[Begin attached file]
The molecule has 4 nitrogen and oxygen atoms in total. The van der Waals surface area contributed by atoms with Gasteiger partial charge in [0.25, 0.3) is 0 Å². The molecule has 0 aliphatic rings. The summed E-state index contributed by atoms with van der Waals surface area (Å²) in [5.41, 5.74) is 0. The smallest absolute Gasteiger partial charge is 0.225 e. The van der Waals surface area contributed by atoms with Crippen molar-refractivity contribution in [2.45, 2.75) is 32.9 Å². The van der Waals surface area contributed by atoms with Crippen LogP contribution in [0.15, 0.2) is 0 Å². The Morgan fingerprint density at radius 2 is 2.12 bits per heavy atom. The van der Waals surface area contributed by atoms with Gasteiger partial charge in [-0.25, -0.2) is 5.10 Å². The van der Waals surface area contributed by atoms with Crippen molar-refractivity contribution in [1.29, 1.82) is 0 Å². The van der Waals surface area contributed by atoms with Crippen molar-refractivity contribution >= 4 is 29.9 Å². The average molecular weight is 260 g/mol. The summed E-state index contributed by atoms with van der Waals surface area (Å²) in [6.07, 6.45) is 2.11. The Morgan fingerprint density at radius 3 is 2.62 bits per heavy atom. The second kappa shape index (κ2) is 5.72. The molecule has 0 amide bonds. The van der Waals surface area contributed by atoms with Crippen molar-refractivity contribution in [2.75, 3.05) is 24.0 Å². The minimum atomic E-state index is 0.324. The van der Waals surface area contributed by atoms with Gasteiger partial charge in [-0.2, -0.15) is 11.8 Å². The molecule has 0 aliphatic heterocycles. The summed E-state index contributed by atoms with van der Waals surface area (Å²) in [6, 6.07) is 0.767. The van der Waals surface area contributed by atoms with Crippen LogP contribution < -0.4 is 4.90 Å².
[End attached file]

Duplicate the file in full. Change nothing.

The molecule has 4 nitrogen and oxygen atoms in total. The van der Waals surface area contributed by atoms with Gasteiger partial charge in [0.25, 0.3) is 0 Å². The molecule has 0 aliphatic rings. The summed E-state index contributed by atoms with van der Waals surface area (Å²) in [5.41, 5.74) is 0. The smallest absolute Gasteiger partial charge is 0.225 e. The van der Waals surface area contributed by atoms with Crippen molar-refractivity contribution in [2.45, 2.75) is 32.9 Å². The van der Waals surface area contributed by atoms with Crippen LogP contribution in [0.15, 0.2) is 0 Å². The Morgan fingerprint density at radius 2 is 2.12 bits per heavy atom. The van der Waals surface area contributed by atoms with Gasteiger partial charge in [-0.25, -0.2) is 5.10 Å². The van der Waals surface area contributed by atoms with Crippen molar-refractivity contribution in [1.29, 1.82) is 0 Å². The van der Waals surface area contributed by atoms with Crippen molar-refractivity contribution >= 4 is 29.9 Å². The average molecular weight is 260 g/mol. The summed E-state index contributed by atoms with van der Waals surface area (Å²) in [6.07, 6.45) is 2.11. The Morgan fingerprint density at radius 3 is 2.62 bits per heavy atom. The second kappa shape index (κ2) is 5.72. The molecule has 0 amide bonds. The van der Waals surface area contributed by atoms with Crippen molar-refractivity contribution in [2.75, 3.05) is 24.0 Å². The minimum atomic E-state index is 0.324. The van der Waals surface area contributed by atoms with Gasteiger partial charge in [-0.2, -0.15) is 11.8 Å². The molecule has 0 aliphatic heterocycles. The summed E-state index contributed by atoms with van der Waals surface area (Å²) in [6, 6.07) is 0.767. The van der Waals surface area contributed by atoms with Crippen LogP contribution < -0.4 is 4.90 Å².